MANAGING THROUGH THE PROPANE CRUNCH

Dec 17, 2019


There have been a lot of conversations about the fall propane shortage, says Agtegra Energy Vice President Kent Borstad. “But it’s really not so much a shortage, as a logistics issue,” says Borstad.
           
Propane is plentiful in the southern part of the country around Kansas and Texas, and states near the Gulf of Mexico.  The issue, says Borstad, has been unprecedented crop conditions, harvest timing and subsequent pipeline constraints.
           
“We’ve experienced a perfect storm of about every factor possible, that affected our supply capabilities here in the upper Midwest,” explains Borstad. “With all that happened, there just wasn’t enough pipeline and storage.”
           
The energy team began monitoring the situation as early as last spring, with the late-planted crop and a cooler-than-normal growing season. “That set the stage for what we were pretty sure was going to be an immature crop harvest, that was going to take a lot of drying,”  says Borstad. The cooperative immediately began increasing its projection of contracted gallons.
           
A factor that added to this year’s challenge was timing. Usually the corn belt finishes harvest in a staggered time frame, from east to west. But this year, from Indiana to North Dakota, nearly all were combining at the same time, because of widespread growing season challenges. That further pressured supply availability in the upper Midwest.
           
Borstad notes that home heating and animal confinement usage always takes priority over crop dryer gas. Home heating customers were monitored and kept informed, as the situation continued to evolve. On the farming side, dryer contracts were offered early.
           
In a time when some elevators did not have propane, Agtegra was able to keep its contract commitments to customers. “Obviously we wish we could have had enough gallons for everyone that didn’t contract,” says Borstad. “In order for us to have done that, a conservative estimate of another 4 million gallons of propane monthly, would have been needed.”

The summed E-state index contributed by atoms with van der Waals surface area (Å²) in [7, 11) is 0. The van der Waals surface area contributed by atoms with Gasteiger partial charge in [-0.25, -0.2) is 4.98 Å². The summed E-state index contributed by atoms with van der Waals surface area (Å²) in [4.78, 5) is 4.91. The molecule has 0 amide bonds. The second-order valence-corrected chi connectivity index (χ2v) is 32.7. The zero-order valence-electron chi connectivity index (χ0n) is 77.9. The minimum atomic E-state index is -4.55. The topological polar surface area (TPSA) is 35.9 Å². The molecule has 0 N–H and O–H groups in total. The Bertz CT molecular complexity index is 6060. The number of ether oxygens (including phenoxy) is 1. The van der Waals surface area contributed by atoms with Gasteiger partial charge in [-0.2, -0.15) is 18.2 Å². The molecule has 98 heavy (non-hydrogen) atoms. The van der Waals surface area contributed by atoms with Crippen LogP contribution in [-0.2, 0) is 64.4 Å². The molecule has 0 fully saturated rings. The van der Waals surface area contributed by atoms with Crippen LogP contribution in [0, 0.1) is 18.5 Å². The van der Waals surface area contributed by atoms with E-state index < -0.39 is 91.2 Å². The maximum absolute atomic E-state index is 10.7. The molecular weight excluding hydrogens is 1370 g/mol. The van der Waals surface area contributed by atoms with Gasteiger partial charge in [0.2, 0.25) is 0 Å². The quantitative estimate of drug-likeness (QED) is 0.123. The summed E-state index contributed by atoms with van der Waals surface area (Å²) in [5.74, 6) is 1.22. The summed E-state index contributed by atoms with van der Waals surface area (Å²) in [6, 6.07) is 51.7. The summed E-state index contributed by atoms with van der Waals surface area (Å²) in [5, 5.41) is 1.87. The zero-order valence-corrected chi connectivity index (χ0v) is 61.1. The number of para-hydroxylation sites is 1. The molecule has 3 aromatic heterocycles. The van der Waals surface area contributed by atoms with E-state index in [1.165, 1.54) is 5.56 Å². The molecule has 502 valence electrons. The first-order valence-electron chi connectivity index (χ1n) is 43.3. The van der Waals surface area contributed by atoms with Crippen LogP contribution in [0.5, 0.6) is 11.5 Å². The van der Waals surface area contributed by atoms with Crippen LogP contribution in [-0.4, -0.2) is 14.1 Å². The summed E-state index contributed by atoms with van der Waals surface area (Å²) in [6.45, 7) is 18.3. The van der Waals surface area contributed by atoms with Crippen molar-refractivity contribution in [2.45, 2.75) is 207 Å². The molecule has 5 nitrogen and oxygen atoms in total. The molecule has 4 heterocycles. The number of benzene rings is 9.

Pipeline capacity in a year like this also could not keep up with demand. There is no single propane pipeline. Pipelines, like the one in Wolsey, SD., share space with gas and diesel, which limits propane amounts that can be pulled.  
           
Agtegra was able to use its energy network, by using 7 suppliers across North Dakota, Montana, Nebraska, Wyoming, Kansas and Missouri. A minimum of 15 semis have been running daily to meet customer needs, bringing back 10,000 gallons a load.
           
And that segues to a quiet success story Borstad says deserves highlighting. “Our people have helped drive and do everything possible to get propane from all these points to our Agtegra customers,” says Borstad. “They’re the reason we’ve been able to meet our contract commitments, keep our customers warm and the dryers going.”
           
Borstad likes to quote his colleague and propane transporter Jerry Brick, of Aberdeen, SD, who has been in the propane business for half a century. “He has never seen anything like what we experienced this year,” says Borstad. “I think we’re all hoping we also never see anything like it again.”
 

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